5 October 1999 Real-time atmospheric transmission large-area systems (RT-ATLAS)
Author Affiliations +
The Atmospheric Transmission Large-Area Analysis System (ATLAS) system has been used by the West Desert Test Center (WDTC), Dugway Proving Ground, UT since 1994 to assist in the characterization of aerosol clouds. The ATLAS is a tool for measuring transmittance through aerosol clouds in the far infrared (8 - 14 micrometers ) spectral region. ATLAS is a passive single-ended system employing a thermal imager for data collection and uses the natural background as the reference source. The final ATLAS product is a 2D transmission map of the aerosol cloud as seen by the imager. Historically ATLAS data reduction and map produce has been a lengthy process. This process includes transportation of the infrared video tapes from the field test site to the WDTC Optical Data Laboratory, digitization of infrared tapes, and subsequent image processing of the video frames to produce transmission maps as a function of time. In order to significantly reduce data processing and delivery time, the WDTC and Science and Technology Corporation have developed the Real-Time ATLAS (RT-ATLAS) system. RT-ATLAS is a field- portable system that reduces turn-around time from days to real-time for approximate results and to tens of minutes for final products. This paper describes the physics of the ATLAS technique, the physical RT-ATLAS system, and new enhancements to the ATLAS system. Data examples and analysis are presented and RT-ATLAS strengths and limitations are discussed.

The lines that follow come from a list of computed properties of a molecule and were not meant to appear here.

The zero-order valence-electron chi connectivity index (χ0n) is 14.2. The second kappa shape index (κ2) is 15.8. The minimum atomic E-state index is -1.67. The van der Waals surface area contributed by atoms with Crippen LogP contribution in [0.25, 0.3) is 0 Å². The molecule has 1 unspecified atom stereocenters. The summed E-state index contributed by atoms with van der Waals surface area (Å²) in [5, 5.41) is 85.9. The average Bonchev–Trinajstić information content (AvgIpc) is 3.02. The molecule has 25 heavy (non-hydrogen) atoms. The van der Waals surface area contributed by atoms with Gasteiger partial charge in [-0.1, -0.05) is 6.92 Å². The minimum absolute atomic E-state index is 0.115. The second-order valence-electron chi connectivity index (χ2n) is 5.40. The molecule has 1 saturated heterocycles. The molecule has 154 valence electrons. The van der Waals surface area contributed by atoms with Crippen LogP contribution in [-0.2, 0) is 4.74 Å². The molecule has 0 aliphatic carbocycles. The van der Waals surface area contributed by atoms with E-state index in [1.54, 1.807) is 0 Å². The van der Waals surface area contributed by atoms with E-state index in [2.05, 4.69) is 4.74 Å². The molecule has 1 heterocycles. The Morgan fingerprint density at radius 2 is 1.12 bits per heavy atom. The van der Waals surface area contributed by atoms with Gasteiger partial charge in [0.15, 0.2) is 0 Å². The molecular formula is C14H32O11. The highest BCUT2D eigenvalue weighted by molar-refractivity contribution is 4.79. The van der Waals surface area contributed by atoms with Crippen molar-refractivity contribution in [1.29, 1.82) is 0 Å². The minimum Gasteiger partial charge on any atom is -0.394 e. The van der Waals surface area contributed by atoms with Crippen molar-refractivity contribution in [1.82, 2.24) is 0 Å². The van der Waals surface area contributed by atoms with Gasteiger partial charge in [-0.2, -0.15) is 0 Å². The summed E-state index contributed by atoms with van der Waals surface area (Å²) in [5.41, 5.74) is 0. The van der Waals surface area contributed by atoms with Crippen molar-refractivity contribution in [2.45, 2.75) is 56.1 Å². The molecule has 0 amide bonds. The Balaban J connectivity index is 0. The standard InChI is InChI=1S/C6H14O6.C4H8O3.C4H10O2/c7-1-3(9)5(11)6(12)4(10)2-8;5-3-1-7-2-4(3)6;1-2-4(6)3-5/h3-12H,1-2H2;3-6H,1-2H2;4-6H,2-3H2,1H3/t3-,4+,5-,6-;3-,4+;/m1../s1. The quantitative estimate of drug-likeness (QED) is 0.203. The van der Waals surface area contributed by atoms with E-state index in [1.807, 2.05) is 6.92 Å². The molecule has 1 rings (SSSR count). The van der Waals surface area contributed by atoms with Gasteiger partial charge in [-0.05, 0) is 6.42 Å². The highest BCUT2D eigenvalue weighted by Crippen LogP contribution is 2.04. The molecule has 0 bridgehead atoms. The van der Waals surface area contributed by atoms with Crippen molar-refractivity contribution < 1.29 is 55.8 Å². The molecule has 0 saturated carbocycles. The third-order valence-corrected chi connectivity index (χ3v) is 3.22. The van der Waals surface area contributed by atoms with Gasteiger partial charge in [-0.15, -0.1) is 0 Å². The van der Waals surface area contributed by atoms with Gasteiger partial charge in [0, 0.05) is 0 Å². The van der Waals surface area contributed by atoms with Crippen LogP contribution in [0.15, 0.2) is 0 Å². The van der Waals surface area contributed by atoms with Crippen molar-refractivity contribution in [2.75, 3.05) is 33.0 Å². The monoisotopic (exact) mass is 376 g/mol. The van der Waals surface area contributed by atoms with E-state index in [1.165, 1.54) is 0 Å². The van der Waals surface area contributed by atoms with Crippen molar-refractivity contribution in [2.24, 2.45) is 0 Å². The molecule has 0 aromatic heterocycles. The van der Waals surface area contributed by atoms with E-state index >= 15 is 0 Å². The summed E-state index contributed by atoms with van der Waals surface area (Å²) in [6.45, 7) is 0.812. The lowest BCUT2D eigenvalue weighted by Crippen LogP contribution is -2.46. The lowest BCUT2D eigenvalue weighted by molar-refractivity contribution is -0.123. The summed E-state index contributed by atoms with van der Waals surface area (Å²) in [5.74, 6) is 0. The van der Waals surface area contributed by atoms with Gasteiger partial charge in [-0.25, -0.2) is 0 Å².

© (1999) COPYRIGHT Society of Photo-Optical Instrumentation Engineers (SPIE). Downloading of the abstract is permitted for personal use only.
Dennis M. Bodrero, Dennis M. Bodrero, Roger E. Davis, Roger E. Davis, James G. Yale, James G. Yale, John Michael Rollins, John Michael Rollins, } "Real-time atmospheric transmission large-area systems (RT-ATLAS)", Proc. SPIE 3763, Propagation and Imaging through the Atmosphere III, (5 October 1999); doi: 10.1117/12.363612; https://doi.org/10.1117/12.363612

Back to Top